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Jump Ship Music specialises in the production of sound effects and music for Video Games.
Video Game Music, Video Game Sound FX, Sound Design, Sound Engineering, Audio Production, Composition, Audio Editing, Post-Production, Audio Editing Johannesburg, Composition Johannesburg, Sound Design Johannesburg, Sound Effects, Sound Effects Johannesburg
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Interactive Music in Video Games – Series of Journey Overdub Videos



Over the past few months I have been working on videos to try and get some ideas towards interactivity in video game music. I came up with some interesting ideas and thought I would share this is a blog.

The first video I will link here and refer to the Make Games SA Forum post where I discussed what is happening with the video but I will give more in depth discussion into the second video.

Forum Post Here!

The second video will follow, here is some information on it:

This is my second attempt at using a linear video to garner compositional ideas around interactive music in video games.

Disclaimer (for the second time but necessary due to expected responses 😉 )

I am not using Journey as an example because I think I can make better music, Wintory is an incredible composer and I have great respect for him. My reasoning is to address something that came up while researching Journey and what better way to address the issue than to try something myself and see what works. This has brought up a whole range of new questions and firstly I will give a short background.

Though Journey‘s music is masterfully written and beautifully integrated I feel at certain times in the game due to the nature of Western Classical music, sometimes the process of audio implementation is complicated. Romantic/Filmic Western classical music usually involves long developed chord progressions and melodies and sometimes if the player chooses to play a game far quicker or slower than the average player you might get some inconsistencies and sometimes a loss of immersion may occur if loops and changes don’t align with the narrative. You can see this happen in games like Bioshock as well where loops of music finish before danger is over or before you have reached a pinnacle narrative point that should align with the music.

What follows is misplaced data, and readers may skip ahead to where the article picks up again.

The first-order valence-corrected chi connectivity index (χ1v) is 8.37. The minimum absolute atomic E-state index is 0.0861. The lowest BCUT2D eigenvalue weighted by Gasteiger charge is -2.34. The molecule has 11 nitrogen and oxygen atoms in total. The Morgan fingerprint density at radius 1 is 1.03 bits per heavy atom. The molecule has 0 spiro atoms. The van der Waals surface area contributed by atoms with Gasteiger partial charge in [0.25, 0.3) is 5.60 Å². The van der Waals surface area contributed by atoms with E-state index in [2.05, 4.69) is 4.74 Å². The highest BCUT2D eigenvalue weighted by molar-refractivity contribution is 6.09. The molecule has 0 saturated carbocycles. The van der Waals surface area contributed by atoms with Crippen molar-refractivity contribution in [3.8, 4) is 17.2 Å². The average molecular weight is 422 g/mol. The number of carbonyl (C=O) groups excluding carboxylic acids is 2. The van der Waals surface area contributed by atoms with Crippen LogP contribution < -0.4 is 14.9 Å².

So I decided to address this by trying some ideas myself, as I believe I can’t criticise until I have tried myself to see what is possible. My initial idea was to try and incorporate loops and random factors to the music so it can almost always be applicable to the narrative.

Now I will go through the video area by area to discuss what I am attempting. I am not using Fmod though I am learning. The ideas I am discussing here I am hoping to translate to Fmod but the idea is that this can also be used purely as looped audio and multiple audio files with randomisation.

First cut-scene: Linear music. Sometimes I believe it is necessary and as a submission for my masters I felt adding some linear music would start and end the video off well.

First hill climb: Here the idea is chords will be selected and played at random (in the form of audio files, timing can also be randomised). The melody would be linear and ascending harp sound would start at a random time before you reach the peak of the mountain. The cello playing an F# sustained note can also be played at random. All sounds will fade to a wash and become silence as the title appears. This can be done with single audio files for chords and have them selected at random.
The long desert area up until the first wall drawing:

In this part I the idea is instead of having a chord progression that takes place over a short period of time, it will develop over the whole area. I used chords F# major, G# Minor and D# Major through this area. The idea is that at certain points in the area the chord progression will change to move with narrative events. This can be achieved by just looping a single audio file until a point is reached and then cross fading two chords (audio files). As the avatar reaches the first broken building the chord will change to G and then change to D minor as the avatar moves through the graveyard. Once he reaches the next broken house with the tablet the chord will change to C again. The last area after this will shift between F# and D# until the player reaches the end of the area.